Worry about the teams at the bottom. Either fix them, move them, or remove them. The Marlins are no way to run a franchise. Its not enjoyable for anyone watching.

  5. CountryClub says:

    The Yankees have ruled baseball for almost 100 years…and the game is still thriving.

  6. yankee1977 says:

    Tim Marchman mention’s in his article under the “rich get richer” that in the NY area there is 9.5 Million people each for the yankees and the mets but its funny he fails to mention Redsox at all. The redsox has a bigger market having 14,303,542 million people according to Wiki(2008 estimates)in the new england to have all for themselves. Should there be a 2nd team in New England?

    • 28 next year says:

      but teh Red Sox are a small market team…

    • While the Sox do misrepresent the size of their market in order to make their market seem smaller than it is, it’s also misleading to say their market includes all 14M+ people in New England. That includes areas of CT that are closer to NY than Boston and areas of other states that are very far from Boston – that population is very spread out and part of it isn’t really in close proximity to Fenway. The more accurate question would be whether there should be a second team in Boston, not New England. Where else in New England are you going to put an MLB franchise? Providence? Hartford? Those probably aren’t viable MLB markets.

  7. Andy in Sunny Daytona says:

    Well, maybe if people would have kept rooting for US Steel, there would be a US Steel.

    /missing the point’d

  8. AndrewYF says:

    “It won’t, though, happen.”

    Why not “It won’t happen, though”? C’mon, Kabak!

  9. HC says:

    As a Yankee fan I’d welcome a team in Brooklyn, the only realistic place I can think for a new stadium (Red Hook w/enhanced train/bus/ferry access). Everyone always says NJ but there is no city in NJ and nobody wants to go to a suburban stadium (although Bailout Park is fairly suburban there is subway access). Look at the joke the NJ Nets and Devils were in The Meadowlands- football works anywhere, baseball should be urban.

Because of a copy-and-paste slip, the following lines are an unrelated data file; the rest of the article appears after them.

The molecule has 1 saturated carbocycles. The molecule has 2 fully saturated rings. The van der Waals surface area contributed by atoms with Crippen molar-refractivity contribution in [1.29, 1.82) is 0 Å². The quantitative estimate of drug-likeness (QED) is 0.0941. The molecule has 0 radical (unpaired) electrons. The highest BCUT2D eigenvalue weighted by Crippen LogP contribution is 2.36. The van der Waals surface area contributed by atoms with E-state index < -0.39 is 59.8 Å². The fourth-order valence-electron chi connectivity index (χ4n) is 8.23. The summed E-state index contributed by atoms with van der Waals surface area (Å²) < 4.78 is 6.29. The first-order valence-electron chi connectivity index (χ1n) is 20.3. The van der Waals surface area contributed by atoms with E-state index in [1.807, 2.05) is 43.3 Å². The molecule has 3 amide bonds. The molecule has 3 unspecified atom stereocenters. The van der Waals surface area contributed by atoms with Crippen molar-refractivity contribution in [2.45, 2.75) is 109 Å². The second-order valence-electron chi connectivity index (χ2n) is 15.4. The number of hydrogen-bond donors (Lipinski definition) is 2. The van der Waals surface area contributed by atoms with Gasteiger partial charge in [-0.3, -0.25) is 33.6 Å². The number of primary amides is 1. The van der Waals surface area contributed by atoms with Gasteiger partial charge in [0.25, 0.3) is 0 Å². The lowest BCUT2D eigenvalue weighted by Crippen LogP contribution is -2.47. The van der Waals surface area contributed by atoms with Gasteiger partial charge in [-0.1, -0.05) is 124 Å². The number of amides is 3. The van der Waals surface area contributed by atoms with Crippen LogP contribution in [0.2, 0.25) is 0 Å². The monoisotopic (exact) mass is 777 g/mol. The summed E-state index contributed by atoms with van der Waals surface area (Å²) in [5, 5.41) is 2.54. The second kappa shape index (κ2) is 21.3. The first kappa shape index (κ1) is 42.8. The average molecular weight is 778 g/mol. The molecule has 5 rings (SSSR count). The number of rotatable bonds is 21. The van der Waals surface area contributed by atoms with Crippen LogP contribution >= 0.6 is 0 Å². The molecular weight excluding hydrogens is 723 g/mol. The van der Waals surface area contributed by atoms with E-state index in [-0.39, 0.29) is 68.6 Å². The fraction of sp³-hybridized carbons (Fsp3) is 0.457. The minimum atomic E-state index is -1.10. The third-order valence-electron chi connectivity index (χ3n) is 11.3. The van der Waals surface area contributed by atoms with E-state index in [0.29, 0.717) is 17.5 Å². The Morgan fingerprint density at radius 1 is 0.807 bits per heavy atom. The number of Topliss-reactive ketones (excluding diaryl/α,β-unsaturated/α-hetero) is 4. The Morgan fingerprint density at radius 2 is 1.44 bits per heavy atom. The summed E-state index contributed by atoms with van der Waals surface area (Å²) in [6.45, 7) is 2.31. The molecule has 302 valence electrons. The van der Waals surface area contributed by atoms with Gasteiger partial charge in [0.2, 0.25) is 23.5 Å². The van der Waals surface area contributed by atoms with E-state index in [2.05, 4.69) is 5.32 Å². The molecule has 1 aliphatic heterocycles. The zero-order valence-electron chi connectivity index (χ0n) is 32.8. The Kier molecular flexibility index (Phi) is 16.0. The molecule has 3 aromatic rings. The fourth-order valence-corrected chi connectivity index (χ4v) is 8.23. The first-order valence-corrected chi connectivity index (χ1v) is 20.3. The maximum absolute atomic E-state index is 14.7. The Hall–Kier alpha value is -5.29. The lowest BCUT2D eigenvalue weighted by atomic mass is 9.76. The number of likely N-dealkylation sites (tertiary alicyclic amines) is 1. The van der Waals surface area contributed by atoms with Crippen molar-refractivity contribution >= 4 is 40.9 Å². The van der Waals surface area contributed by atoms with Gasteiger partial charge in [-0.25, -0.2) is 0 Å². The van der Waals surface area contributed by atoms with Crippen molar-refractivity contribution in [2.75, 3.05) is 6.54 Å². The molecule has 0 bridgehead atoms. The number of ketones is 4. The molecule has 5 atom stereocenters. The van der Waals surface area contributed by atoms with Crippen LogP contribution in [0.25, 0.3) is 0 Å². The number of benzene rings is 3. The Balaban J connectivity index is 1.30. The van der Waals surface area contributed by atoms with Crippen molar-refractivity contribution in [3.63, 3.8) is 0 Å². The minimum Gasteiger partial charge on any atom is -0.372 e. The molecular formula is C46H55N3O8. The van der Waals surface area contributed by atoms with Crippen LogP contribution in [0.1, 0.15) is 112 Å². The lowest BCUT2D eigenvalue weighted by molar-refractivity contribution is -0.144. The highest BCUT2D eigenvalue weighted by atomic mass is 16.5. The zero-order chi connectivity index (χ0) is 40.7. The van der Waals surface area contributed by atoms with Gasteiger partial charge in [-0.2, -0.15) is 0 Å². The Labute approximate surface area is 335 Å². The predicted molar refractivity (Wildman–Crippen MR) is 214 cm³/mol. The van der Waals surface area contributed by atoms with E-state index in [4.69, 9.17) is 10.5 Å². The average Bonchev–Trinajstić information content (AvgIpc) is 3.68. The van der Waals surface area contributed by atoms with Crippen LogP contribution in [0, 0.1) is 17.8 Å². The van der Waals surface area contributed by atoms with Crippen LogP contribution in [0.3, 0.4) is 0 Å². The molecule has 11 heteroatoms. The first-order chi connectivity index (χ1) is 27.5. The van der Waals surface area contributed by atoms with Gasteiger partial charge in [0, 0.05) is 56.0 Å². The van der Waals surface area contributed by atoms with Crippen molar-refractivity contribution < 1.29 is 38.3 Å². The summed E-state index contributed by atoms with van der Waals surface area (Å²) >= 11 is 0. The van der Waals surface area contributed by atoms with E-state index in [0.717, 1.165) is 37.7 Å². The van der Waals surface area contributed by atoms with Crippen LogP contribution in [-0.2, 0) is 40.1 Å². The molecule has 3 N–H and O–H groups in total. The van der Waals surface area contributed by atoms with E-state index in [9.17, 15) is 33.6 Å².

As a Yankee fab I’d much prefer to waive the territorial rights as long as every other team waived their rights. As far as your estimate of Bostons addressable mkt, not sure you can count all of New England as Southern CT is fairly split. Still, they are isolated from competition by mountains and the ocean. If a team like The Rays decided to move there where would they go? I lived in that crap town for a brief period but don’t remember much about it.

    • “As a Yankee fan I’d welcome a team in Brooklyn, the only realistic place I can think for a new stadium (Red Hook w/enhanced train/bus/ferry access).”

      A related question would be: Where would MLB have to put the new team in order to get the Yankees and Mets to agree to waive their territorial rights? If they were amenable to thinking about waiving their rights, the only place I can think of that they’d allow it to happen, that’s in close proximity to NYC, would be in New Jersey. Neither team is going to allow a team to build a stadium in Manhattan, and the Mets would never allow another MLB team to exist in Long Island or Brooklyn (the Yanks probably wouldn’t allow it, either).

      • HC says:

        The Yanks/Mets might waive it in return for no salary cap or revenue sharing and an agreement that every other teams territorial rights are also waived. NJ is Yankee territory right now. BK is supposed to be Mets b/c Wilpon thinks they are the BK Dodgers but there are actually more Yanks fans there. Put a team in Red Hook.

        • “The Yanks/Mets might waive it in return for no salary cap or revenue sharing and an agreement that every other teams territorial rights are also waived.”

          Maybe for the first part, but definitely not for the second part. Why do the Yankees or Mets care if other teams waive their territorial rights? How does that help the Yankees or the Mets? What does it do for them? That’s not a useful concession for the Yanks/Mets to seek in this situation, the territorial rights of other teams are completely irrelevant to them in this context.

          “NJ is Yankee territory right now. BK is supposed to be Mets b/c Wilpon thinks they are the BK Dodgers but there are actually more Yanks fans there. Put a team in Red Hook.”

          We’ll have to agree to disagree on this one. While none of this is realistic, in the incredibly unlikely instance that the Yanks/Mets agreed to consider allowing a third NYC area team, I think it’s a virtual certainty that they would not allow that third team to play within the borders of New York City. Both the Yankees and Mets draw a lot of fans from Brooklyn, in particular, and I just can’t see them giving up a territory within the city that they own.

          The Mets, in particular… In addition to the fact that the Mets think they’re the modern-day Brooklyn Dodgers, which we may think is silly but they don’t (and their opinion and perception of reality is what matters here, not ours), they also draw most of their fans from Queens, Brooklyn and Long Island. Why would they allow a team to move into Brooklyn and take a good portion of the Long Island crowd? I’d argue a team in Brooklyn would steal a lot of fans from the Mets, since LIRR runs right into downtown Brooklyn. The Mets would never, NEVER, allow another MLB team to play in Brooklyn. It’s complete a non-starter. Brooklyn would be one of the first locations, if not the first location, taken off the table.